Pathogenesis. The exact mechanism of pretibial myxedema is unknown. The differential diagnosis includes lichen simplex chronicus, lymphedema, elephantiasis, and hypertrophic lichen planus. A common theory is that a target cell, probably a fibroblast, is stimulated to produce an increased level of glycosaminoglycans, notably hyaluronic acid, by autoantibodies targeted against a thyroid antigen. Cloning and sequencing of ribonucelic acid (RNA) transcripts have demonstrated the presence of thyrotropin (TSH) receptors on pretibial fibroblasts.4 A possible etiology is that the T-lymphocytes secrete cytokines that stimulate the TSH receptors on the pretibial fibroblasts to produce glycosaminoglycans (mucopolysaccharides). Further in-vitro studies of pretibial fibroblasts have illustrated enhanced sensitivity to the serum of patients with pretibial myxedema, which may explain the reason for the site predilection.5 There have been some conflicting reports of thickening of the skin on the extensor surfaces of the forearms, a clinical counterpart of pretibial myxedema.6,7 Skin biopsies of pretibial myxedema reveal increased deposition of glycosaminoglycans, notably hyaluronic acid, in the dermis and distortion of collagen bundles into fibers, which are widely separated. One histologic study mentions biopsy reports of patients without Graves’ disease as having features of stasis dermatitis in addition to the mucin deposition.8 The glycosaminoglycans or mucin accumulation involves the papillary and reticular dermis of patients without thyroid disease as opposed to just the reticular dermis in patients with Graves’ disease. There are no specific laboratory studies specific for the diagnosis of pretibial myxedema.
Pretibial myxedema is not a life-threatening condition and may resolve spontaneously after many years. Treatment of the underlying hyperthyroidism does not necessarily eradicate the skin lesions of pretibial myxedema, which occasionally become more pronounced after the treatment of the thyrotoxicosis. Mild pretibial myxedema does not require treatment. The standard form of therapy involves topical or intralesional corticosteroids particularly for moderate to severe pretibial myxedema.9 The long-term remission rates from corticosteroid therapy are unknown.1 Compression bandages can provide additional benefit. A preliminary trial with pentoxifylline 400mg intravenously followed by 800mg by mouth daily for a week diminished the size of pretibial myxedema lesions.10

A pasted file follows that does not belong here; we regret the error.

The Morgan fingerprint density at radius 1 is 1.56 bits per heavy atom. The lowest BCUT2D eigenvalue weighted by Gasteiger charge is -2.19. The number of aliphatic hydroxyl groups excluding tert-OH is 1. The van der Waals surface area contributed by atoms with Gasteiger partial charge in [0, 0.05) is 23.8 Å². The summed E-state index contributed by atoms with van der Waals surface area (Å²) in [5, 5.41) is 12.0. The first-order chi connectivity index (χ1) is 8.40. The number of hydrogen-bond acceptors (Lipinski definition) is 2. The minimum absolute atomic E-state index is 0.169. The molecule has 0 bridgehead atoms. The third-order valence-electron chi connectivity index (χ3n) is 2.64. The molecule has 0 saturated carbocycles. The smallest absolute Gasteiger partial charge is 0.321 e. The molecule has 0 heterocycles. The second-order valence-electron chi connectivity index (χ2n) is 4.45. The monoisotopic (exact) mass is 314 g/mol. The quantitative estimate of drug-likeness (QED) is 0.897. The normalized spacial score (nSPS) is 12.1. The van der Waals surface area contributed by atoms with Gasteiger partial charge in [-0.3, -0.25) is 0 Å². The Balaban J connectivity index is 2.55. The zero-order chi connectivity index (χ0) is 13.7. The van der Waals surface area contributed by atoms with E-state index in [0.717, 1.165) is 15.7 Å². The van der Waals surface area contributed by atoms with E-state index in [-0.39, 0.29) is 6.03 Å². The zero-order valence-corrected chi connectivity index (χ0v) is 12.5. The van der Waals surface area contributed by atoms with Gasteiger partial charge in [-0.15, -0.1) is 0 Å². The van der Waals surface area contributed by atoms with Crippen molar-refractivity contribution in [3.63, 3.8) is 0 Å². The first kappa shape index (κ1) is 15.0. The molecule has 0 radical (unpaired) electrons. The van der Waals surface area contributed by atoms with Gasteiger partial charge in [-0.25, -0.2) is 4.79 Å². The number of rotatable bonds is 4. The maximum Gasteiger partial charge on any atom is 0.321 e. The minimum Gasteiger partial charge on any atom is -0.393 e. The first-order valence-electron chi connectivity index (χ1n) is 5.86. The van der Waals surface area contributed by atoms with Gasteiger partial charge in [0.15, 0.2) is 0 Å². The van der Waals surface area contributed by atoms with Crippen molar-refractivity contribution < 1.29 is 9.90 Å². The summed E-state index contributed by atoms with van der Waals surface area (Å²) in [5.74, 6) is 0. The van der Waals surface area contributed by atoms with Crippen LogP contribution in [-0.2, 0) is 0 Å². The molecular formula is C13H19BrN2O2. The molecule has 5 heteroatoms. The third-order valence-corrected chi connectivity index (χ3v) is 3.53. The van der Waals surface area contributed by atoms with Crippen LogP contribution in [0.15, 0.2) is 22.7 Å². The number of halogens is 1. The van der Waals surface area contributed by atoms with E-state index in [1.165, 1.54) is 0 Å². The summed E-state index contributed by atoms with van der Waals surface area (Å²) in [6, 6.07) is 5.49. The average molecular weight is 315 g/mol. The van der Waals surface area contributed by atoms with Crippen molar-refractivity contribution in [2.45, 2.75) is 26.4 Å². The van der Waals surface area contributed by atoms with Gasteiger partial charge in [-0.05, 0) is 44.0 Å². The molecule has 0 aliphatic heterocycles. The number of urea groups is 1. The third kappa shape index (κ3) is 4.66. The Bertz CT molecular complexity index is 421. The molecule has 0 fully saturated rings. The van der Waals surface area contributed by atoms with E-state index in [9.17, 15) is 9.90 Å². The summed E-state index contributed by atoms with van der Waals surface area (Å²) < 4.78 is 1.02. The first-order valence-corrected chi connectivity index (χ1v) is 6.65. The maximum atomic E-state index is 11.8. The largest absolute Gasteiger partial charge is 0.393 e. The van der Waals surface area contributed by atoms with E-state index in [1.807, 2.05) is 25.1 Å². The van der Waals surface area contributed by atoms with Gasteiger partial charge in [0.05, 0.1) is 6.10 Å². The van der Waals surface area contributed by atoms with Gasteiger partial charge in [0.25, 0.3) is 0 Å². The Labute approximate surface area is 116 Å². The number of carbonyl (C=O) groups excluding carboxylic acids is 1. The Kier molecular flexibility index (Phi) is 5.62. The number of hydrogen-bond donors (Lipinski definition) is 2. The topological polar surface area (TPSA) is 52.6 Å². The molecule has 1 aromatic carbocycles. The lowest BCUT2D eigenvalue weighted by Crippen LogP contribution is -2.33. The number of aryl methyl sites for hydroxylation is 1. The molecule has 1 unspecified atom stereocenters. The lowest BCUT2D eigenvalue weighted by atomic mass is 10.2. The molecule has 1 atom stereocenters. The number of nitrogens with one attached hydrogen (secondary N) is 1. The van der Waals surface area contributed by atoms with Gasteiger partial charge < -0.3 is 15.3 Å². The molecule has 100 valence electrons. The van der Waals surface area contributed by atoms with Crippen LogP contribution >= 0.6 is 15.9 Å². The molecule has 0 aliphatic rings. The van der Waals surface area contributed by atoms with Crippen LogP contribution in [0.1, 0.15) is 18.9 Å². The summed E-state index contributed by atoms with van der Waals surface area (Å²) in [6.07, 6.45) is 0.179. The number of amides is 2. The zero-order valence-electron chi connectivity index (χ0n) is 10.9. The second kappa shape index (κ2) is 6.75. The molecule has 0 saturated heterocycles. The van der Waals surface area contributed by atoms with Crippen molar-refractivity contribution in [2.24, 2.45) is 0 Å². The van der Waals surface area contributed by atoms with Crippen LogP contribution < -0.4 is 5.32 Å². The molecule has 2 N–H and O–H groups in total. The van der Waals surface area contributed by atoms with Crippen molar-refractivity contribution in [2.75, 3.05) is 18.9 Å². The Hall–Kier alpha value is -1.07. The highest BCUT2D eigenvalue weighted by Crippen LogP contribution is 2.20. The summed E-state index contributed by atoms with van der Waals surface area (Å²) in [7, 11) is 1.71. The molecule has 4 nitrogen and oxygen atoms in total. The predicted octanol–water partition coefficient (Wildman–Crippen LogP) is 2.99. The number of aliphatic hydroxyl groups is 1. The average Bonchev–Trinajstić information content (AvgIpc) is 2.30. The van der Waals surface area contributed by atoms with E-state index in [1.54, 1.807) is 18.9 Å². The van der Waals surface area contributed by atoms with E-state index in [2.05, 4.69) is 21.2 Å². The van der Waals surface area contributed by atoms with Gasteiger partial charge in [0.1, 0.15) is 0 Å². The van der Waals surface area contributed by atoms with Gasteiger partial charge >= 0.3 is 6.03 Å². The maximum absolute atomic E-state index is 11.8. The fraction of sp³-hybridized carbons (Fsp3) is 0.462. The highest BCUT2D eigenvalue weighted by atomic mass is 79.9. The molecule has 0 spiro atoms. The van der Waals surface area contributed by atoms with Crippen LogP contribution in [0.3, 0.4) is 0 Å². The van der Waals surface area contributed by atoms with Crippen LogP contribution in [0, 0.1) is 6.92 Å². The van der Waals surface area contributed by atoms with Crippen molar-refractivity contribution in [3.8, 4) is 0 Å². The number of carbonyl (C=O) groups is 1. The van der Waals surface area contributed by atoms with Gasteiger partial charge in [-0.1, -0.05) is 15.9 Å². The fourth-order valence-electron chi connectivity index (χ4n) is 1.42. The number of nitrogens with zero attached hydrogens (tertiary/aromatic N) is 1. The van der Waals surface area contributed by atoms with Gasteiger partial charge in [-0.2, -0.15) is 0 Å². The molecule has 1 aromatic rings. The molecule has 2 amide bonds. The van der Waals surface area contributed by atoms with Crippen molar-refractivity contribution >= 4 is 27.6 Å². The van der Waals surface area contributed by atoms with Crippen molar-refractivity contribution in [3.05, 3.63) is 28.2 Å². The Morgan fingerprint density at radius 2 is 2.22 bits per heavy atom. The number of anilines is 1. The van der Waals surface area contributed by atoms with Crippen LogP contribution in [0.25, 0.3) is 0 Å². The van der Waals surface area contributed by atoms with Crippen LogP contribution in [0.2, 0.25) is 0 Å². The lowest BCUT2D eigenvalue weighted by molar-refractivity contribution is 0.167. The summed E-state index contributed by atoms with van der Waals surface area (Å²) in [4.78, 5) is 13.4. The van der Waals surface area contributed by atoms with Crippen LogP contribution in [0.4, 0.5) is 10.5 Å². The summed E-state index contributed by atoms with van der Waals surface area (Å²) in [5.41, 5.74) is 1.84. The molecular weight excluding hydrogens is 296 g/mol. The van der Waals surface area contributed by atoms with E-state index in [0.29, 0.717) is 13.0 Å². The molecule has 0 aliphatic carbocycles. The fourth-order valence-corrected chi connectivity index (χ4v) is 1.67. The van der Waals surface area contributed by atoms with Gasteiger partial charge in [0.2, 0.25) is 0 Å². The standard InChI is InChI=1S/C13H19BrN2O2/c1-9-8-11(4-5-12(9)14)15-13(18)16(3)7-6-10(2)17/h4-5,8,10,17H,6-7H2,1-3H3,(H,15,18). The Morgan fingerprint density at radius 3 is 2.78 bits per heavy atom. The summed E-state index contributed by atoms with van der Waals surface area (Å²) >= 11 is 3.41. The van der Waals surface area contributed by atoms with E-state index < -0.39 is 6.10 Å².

Third-line therapy involving intravenous immunoglobulins have shown some benefit in the treatment of pretibial myxedema as well as ophthalmopathy according to one study.11 Surgical excision has been shown to be effective in a minority of cases. Three cases were successfully treated with octreotide therapy, a somatostatin analogue, at 100µg subcutaneous three times daily. The mechanism of action is postulated as inhibition of insulin-like growth factor.12 Overall, patients diagnosed with pretibial myxedema have good prognoses.
The patient in this case report was treated conservatively with compression stockings and cadexomer iodine gel dressings. Her ulcers healed completely within three weeks. The patient is on oral prednisone for her severe asthma history, and the dosage has not been modified. The authors continue to monitor her thyroid function and will order antimicrosomal and antithyroglobulin antibodies for further analysis of thyroid disease.
1. What laboratory value is specific for pretibial myxedema?
A. Antimicrosomal antibody
B. Antithyroglobulin antibody
C. No specific value
D. Serum hyaluronic acid
2. What distinguishes euthyroidal pretibial myxedema versus pretibial myxedema associated with Graves’ disease?
A. Collagen fiber appearance
B. Location of myxedema lesions
C. The distribution of mucin in the dermis
D. The clinical appearance of pretibial myxedema
3. What is the standard form of therapy in the treatment of pretibial myxedema?
A. Intravenous immunoglobulins
B. Octreotide therapy
C. Intralesional/topical corticosteroid
4. What areas are affected by pretibial myxedema?
A. Bilateral shins
B. Head, neck, and arms in rare cases
C. The shoulders and the shins
D. A and B
5. The distribution of mucin in the pretibial myxedema patients with Graves’ occurs most commonly in:
A. Both superficial and deep dermis
B. Papillary dermis only
C. Dermal-epidermal junction and deep dermis
D. Reticular dermis
6. Name a third-line form of therapy in pretibial myxedema:
B. Intravenous immunoglobulin
C. Intravenous immunoglobulin and pentoxyfylline
D. Intralesional steroids and compression bandages
Pretibial Myxedema Answer Form and Evaluation
Please complete (if submitting offline, print clearly):
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This activity avoided commercial bias or influence YES NO
Now that you have read this article, can you:
1. Recognize the associations of pretibial myxedema with thyroid disease? YES NO
2. Recognize the lack of specific laboratory values for pretibial myxedema? YES NO
3. Describe the treatment modalities of pretibial myxedema? YES NO
What questions do you still have?___________________________________
How will you use what you have learned from this activity?________________
All tests must be received by 12/15/03.